What is denture stomatitis (Thrush)?
It is a yeast/ fungus called candida or thrush, which causes an infection in the mouth. It is not a type of infection that can be passed on to others as everybody has some thrush in their mouths, even babies. It is possible to get thrush elsewhere.
Who can get denture stomatitis?
Denture wearers are the most common group to be affected along with people who have difficulties keeping their mouths clean. Diabetics and anyone who takes steroids either through inhalers or by mouth may also have problems. Some antibiotics are responsible for causing thrush and many people find that taking certain antibiotics encourages a recurrence of infection, especially if taken over a long period of time.
How can the dentist recognise it?
When the denture is taken out, your dentist may be able to see a very red area under the denture. There may also be red sore areas at the corner of the lips.
Why does it need treating?
If untreated, the condition can cause soreness in the mouth and may lead to poorly fitting dentures in the future.
How is it treated?
Good Oral Hygiene
It is important to keep your mouth as clean as possible and rinse after meals. Smoking promotes growth of further yeast infections, as does keeping dentures in the mouth for 24 hours at a time. It is important to let the mouth rest too!
Dentures should be kept out as much as possible but definitely overnight. Some yeast infections will resolve completely if the dentures are not worn at night for two weeks. The dentures should be cleaned in warm soapy water and scrubbed with a soft nailbrush on the fitting surface, that is the non-polished side. The dentures can be soaked in any solution used to sterilize baby’s bottles e.g. Milton’s. If your denture has metal components, do not use anything with bleach but use chlorhexidine. Do not use the latter solution everyday as it will stain your denture. Use it once a week. There are many denture cleaners available but they tend to be more expensive than the ones mentioned.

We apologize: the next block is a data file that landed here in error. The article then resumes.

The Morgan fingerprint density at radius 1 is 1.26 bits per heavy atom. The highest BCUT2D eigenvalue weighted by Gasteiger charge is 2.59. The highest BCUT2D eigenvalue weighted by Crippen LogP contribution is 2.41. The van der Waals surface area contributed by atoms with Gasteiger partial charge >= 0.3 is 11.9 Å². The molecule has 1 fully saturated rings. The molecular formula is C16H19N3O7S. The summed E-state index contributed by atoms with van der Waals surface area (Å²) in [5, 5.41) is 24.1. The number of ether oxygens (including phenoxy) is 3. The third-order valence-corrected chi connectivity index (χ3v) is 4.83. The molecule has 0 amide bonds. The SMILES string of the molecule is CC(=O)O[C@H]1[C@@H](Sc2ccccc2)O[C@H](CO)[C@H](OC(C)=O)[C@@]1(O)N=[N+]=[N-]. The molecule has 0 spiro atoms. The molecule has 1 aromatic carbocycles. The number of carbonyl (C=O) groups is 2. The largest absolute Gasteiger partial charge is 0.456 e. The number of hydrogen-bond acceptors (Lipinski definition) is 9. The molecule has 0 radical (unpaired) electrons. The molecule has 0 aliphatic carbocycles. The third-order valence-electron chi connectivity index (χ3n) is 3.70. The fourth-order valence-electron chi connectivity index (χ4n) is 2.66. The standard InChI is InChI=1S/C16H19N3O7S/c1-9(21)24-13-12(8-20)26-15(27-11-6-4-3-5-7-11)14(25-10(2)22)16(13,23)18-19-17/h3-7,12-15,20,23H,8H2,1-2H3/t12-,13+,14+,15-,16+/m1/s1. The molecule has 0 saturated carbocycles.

If careful cleaning and hygiene has not helped you will be given some treatment. There are many treatments available, most of them involving sucking tablets/ lozenges slowly in your mouth, but there is no evidence to show whether any one is better than another. Treatment may need to be continued for one month.
What happens next?
The dentist may want to check out your mouth after treatment to check that everything has cleared up. If this is not the case, they may recommend further treatment. In some cases, you may need to treat the mouth for a long time.
It is important to have new dentures made every few years.
Even if you do not have any teeth left it is important for you to go for regular check-ups to your dentist to ensure that your mouth remains healthy.
Thank you for reading and we hope that the above information was useful to you. If you would like to book an appointment with us about any of the above then please call us on 01228 521889 or visit our contact page to speak with a member of our dental team for advice.